Fired twice

Old Mutual had to fire Moyo twice, after he won one court battle.

“His contract as the CEO of Old Mutual was terminated, on two occasions,” says Old Mutual. Both decisions were made in the exercise of Old Mutual’s contractual rights, and Mr Moyo has from the outset abandoned any labour rights he may have had.

“A Full Bench decision in January 2020 in Old Mutual’s favour found the company had acted in a legal way in terminating Mr Moyo’s contract. The Supreme Court of Appeal subsequently dismissed Mr Moyo’s application for leave to appeal against that January 2020 Full Bench decision.

“On 17 March 2020, Old Mutual also successfully opposed another urgent application by Mr Moyo in which he attempted to interdict the company from appointing a permanent CEO,” says Old Mutual.


It adds that the legal battle is not something Old Mutual chose, but was the route taken by Moyo.

“Old Mutual anticipates the dismissal of the current claim will finally put an end to the needless rounds of litigation instituted by Mr Moyo,” according to the statement.

Old Mutual maintains that its board of directors engaged with Moyo for “months” about this matter, but it became clear that they had a difference of opinion.

“Following the exchange of various correspondence and a meeting where Mr Moyo was given yet another chance to address the situation, the Board, on the basis of legal advice, reached the difficult conclusion that his continued employment was untenable.

“Ultimately, the present court case relates to whether Old Mutual was entitled to, in terms of Mr Moyo’s employment contract, terminate his contract on six months’ notice. Old Mutual paid Mr Moyo six months’ salary, and the Full Bench has previously found that Old Mutual had every right to do so, and that Old Mutual followed the appropriate procedure in doing so,” says the life office.

The court ruled against Moyo in all his recent attempts to have his dismissal reversed.

  • On January 14 2020, a full bench of the South Gauteng High Court upheld with costs Old Mutual’s appeal against an order made on July 30 2019 temporarily reinstating Moyo pending the outcome of further litigation. The full bench confirmed that Old Mutual had acted lawfully in terminating Moyo’s contract.
  • On March 23 2020 the Supreme Court of Appeal dismissed with costs the application by Moyo for leave to appeal the January 14 full court judgment in favour of Old Mutual.
  • Just prior to this, on March 17 2020, the high court dismissed Moyo’s application for an interdict prohibiting Old Mutual from hiring a permanent CEO.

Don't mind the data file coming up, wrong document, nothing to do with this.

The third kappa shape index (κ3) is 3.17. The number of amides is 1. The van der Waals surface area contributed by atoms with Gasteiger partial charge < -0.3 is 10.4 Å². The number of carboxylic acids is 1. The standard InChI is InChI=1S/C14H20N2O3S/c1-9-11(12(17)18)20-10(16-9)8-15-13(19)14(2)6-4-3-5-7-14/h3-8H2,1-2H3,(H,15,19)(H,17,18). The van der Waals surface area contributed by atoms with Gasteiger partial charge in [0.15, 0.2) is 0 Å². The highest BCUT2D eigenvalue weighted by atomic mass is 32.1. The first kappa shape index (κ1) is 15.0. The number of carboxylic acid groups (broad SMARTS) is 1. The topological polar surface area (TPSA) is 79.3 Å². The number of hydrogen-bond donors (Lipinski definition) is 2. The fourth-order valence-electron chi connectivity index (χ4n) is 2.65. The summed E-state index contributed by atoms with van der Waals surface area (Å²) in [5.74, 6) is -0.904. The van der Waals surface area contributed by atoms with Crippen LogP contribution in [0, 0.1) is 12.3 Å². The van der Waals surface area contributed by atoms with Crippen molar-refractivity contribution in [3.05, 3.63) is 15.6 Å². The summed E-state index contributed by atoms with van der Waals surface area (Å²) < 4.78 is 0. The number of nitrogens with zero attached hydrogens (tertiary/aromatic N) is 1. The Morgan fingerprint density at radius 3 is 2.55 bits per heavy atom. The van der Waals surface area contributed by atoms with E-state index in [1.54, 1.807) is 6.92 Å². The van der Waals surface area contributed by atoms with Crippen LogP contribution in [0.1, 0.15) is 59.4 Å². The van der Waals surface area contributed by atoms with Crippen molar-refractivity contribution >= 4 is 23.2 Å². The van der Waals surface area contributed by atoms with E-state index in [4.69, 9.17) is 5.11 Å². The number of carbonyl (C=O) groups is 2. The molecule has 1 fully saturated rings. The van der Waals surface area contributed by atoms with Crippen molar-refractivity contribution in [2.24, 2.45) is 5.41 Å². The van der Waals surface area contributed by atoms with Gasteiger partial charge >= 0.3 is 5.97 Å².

• In August 2021 an interlocutory application brought by Moyo for the indefinite postponement of the hearing of his application to have the Old Mutual non-executive directors declared delinquent was denied.

Yet another court action is still in process. A hearing of a consolidated application to have the Old Mutual non-executive directors declared delinquent and to have them declared in contempt of court took place on November 4 last year before a full bench of the South Gauteng High Court, and the decision is pending.

Moyo’s take

NMT Capital and Moyo’s lawyers did not respond to requests for comment.

Moyo’s earlier allegations that Old Mutual did not follow proper process to dismiss him were countered by Old Mutual, which said it was entitled to terminate his employment by giving notice as prescribed in his contract of employment.

His claim that he was therefore still the CEO of Old Mutual and should be allowed to return to his office was dismissed as well.

“Mr Moyo’s contract of employment was terminated,” said Old Mutual at the time. “The second notice of termination dated 21 August 2019 is in force and precludes Mr Moyo from returning to the workplace. He is neither required nor permitted to return to the office.”

Moyo also maintained that his employment contract allowed him to receive dividends from NMT Capital while in the employ of Old Mutual. Old Mutual agreed, but said the “ordinary dividend was declared and paid in contravention of the preference share agreement” between the parties, leading to the assertion that Moyo looked out for himself first.

Lastly, there is the money …

While Moyo claimed that NMT Capital has repaid all capital owed to Old Mutual, the latter disagrees.

“NMT Capital voluntarily elected to fully redeem the redeemable NMT Capital preference shares including all current and arrear preference dividends on 27 August 2019 in the amount of R47 million,” according to Old Mutual.

“Old Mutual’s other exposures to NMT related [to] preference shares remain payable to the amount of R233 million.”

It looks like the issue won’t be put to bed this week after all.